Investors bought 24% of all single-family houses sold nationwide last year, up from 15% to 16% annually going back to 2012, according to a Stateline analysis of data provided by CoreLogic, a California-based data analytics firm. That share dipped only slightly in the first five months of 2022 to 22%.
Investor purchases doubled or more in Florida, Nevada, Vermont and Washington state from 2020 to 2021. In Vermont, they grew from 7% of sales in 2020 to 17% last year and in Nevada from 18% to 30%.
Five states saw the highest share of investor purchases. Investors bought a third of single-family homes sold in Georgia (33%) last year, with Arizona (31%), Nevada (30%), California and Texas (both 29%) not far behind.
Investor ownership began to grow after the Great Recession of 2008-2009, when large swaths of overbuilt Sun Belt homes went into foreclosure, and investors snapped them up. Investor ownership grew again last year as pandemic-related demand for suburban housing rose, and investors saw a chance to win bidding wars with cash offers.
MetLife Investment Management expects institutional investors may control 40% of U.S. single-family rental homes by 2030.
It is a little hard for a family making $80k a year to compete with a multi-billion dollar private equity firm when buying their first home.
This is why the median age of homebuyers has increased:
- In 2021, the median age of all homebuyers increased to 47 years old, up from 31 years old in 1981 (see below graph).
- In 2023, the median age of first-time homebuyers was 36 years old. In 1981, it was 28 years old (source).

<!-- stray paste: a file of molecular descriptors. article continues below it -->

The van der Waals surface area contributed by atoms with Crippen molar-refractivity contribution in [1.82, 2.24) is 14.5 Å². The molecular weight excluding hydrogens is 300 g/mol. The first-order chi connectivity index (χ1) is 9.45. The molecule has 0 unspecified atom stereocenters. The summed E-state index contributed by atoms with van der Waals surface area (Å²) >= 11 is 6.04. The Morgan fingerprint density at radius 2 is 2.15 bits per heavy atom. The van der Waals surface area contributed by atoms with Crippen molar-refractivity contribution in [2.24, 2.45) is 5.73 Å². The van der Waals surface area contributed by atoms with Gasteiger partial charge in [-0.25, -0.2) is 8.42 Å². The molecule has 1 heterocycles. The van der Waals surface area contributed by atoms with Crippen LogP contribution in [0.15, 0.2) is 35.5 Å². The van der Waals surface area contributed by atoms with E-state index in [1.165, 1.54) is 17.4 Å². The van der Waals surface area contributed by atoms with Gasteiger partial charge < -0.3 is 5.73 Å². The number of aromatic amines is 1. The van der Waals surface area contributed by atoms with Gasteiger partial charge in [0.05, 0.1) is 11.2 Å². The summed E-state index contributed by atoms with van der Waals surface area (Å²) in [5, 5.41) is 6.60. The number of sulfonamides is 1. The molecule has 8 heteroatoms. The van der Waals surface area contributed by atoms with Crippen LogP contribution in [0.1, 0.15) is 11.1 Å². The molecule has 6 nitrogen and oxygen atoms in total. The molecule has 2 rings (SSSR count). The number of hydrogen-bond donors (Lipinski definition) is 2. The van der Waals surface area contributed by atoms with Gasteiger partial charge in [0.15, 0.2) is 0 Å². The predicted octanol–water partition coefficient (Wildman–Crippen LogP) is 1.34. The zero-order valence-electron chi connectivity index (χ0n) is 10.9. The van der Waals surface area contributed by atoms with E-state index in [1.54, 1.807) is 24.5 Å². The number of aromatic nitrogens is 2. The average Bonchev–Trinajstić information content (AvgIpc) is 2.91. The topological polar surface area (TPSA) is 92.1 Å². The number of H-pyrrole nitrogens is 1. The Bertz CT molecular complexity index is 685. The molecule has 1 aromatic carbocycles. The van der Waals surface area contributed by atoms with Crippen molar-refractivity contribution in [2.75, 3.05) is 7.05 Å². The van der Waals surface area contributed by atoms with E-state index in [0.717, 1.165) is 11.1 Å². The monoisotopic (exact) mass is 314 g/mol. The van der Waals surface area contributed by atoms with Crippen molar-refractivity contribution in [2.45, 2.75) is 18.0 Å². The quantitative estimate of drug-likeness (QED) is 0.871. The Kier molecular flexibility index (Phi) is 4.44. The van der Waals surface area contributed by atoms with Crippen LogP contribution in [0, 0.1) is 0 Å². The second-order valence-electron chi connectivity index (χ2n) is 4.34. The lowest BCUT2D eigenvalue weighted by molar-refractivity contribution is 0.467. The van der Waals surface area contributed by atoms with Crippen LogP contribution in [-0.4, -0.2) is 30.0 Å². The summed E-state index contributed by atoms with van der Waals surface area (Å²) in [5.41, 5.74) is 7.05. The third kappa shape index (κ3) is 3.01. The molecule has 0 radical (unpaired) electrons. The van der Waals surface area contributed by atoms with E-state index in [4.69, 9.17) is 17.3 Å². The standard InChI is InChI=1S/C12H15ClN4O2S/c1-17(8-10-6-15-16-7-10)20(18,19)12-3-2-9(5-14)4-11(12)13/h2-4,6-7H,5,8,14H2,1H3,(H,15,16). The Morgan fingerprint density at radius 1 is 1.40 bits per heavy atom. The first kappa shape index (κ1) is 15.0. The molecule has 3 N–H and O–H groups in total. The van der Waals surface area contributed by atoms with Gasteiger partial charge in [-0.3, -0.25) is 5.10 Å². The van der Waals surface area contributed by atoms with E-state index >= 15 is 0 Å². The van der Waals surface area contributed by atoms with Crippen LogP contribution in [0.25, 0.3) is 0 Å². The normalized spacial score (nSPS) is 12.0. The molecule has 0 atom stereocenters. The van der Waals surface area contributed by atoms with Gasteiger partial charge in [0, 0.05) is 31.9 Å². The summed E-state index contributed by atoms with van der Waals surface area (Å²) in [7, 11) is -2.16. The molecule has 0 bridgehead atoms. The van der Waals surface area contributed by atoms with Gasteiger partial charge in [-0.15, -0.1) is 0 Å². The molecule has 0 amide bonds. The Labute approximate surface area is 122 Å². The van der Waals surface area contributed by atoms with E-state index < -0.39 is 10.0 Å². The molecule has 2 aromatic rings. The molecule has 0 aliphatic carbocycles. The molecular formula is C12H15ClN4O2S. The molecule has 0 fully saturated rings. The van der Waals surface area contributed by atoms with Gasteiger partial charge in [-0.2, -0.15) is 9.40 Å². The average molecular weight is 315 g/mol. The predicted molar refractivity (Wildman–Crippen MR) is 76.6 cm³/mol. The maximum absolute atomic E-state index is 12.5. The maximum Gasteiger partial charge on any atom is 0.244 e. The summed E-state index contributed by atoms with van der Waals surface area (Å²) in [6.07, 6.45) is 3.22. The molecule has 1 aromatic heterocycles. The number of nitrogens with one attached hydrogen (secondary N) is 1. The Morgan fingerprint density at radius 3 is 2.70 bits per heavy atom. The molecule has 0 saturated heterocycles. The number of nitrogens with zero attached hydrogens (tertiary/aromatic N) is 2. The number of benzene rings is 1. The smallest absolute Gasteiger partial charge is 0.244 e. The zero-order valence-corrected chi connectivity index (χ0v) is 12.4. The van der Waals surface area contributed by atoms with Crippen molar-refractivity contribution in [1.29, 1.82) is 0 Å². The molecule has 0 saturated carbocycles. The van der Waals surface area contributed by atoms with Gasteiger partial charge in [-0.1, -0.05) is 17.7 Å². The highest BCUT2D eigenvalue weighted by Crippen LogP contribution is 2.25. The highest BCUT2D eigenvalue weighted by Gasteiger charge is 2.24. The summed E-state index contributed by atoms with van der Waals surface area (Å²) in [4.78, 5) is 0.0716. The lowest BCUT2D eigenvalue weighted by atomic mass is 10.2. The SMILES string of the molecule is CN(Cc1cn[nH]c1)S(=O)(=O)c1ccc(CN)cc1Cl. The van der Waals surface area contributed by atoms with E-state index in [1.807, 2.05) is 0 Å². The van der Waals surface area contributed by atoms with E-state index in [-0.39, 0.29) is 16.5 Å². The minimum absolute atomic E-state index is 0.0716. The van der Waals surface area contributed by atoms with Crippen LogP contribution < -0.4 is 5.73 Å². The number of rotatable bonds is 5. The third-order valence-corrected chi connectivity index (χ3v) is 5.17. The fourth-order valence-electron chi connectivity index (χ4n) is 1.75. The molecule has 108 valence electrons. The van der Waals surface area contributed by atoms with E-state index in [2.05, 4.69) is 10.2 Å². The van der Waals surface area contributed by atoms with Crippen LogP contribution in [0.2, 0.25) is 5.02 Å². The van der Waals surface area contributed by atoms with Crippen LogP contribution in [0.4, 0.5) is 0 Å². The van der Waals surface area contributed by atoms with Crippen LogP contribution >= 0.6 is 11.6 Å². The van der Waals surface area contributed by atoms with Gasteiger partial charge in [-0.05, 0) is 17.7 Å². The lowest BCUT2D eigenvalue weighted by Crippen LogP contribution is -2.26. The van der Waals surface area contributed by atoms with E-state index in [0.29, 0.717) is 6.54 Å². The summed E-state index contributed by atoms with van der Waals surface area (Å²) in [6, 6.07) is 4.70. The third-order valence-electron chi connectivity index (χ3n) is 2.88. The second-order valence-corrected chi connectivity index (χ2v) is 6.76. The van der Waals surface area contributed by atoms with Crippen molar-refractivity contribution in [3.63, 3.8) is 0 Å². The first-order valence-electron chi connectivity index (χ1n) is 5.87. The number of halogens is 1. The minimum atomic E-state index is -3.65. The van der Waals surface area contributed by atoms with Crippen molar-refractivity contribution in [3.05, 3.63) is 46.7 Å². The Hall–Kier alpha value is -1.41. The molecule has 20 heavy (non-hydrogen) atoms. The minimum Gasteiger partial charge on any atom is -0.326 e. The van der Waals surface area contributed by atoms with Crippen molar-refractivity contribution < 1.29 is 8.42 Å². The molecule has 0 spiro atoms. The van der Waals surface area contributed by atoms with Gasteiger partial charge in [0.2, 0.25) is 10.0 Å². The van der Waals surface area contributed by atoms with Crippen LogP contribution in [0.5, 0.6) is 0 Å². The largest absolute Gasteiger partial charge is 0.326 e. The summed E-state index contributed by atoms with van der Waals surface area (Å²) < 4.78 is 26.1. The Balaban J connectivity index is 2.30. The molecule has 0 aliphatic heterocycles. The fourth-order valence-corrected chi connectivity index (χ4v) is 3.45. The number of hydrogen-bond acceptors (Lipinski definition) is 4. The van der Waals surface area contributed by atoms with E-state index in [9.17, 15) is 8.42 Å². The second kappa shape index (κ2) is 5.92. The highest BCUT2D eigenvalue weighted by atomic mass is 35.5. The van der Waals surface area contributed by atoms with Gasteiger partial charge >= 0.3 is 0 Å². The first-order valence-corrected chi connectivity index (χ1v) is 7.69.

These institutions are actively buying homes and permanently shutting those homes out of the home-buyer pool (or increasing the cost), thereby creating lifelong renters. And no one seems to get this.
It is all these private equity firms that are causing the housing shortage. Nothing else contributes anywhere near as much.
If builders build more houses, these subhumans institutions will just buy more of them.
We’re in a perpetual state of housing crisis until we fix the issue of private equity. That can only be fixed by fixing the banking system, removing their incentives (current flat property taxes that allow them to benefit by buying so many homes), and averting hordes of illegals flooding the border requiring the illicit rentals that these institutions own.
Fix those issues, and you immediately fix the housing crisis. We do not need more builders, we do not need state financial assistance, and we do not need higher paying jobs. We just need the private equity firms to go (you-know-what) themselves.
So, to recap, the institutions:
- Outright own a significant minority of U.S. single-family homes, lowering inventory.
- Convert single-family homes into rentals, lowering inventory.
- Outbid regular people, increasing prices.
- Purchase homes and then immediately re-sell them at higher prices, increasing prices.
- Encourage both large and small usurious “investors” to buy up single-family homes to rent as rental income, usually by contracting property management companies, lowering inventory.
When they say “you will own nothing and be happy,” this is exactly what they mean. You cannot own anything if massive private equity firms outbid you. Which they will, every time.
Our leaders do not do these simple steps because they are bankrolled by those who profit from it. Just like most of our other issues that only exist because they are profitable to the elites.
Nearly every fiscally responsible family in this country can have a home right now, just like the boomers did, if we simply stopped the centralization by institutional investors.
Again: We do not have a supply/demand issue. We have a centralization issue.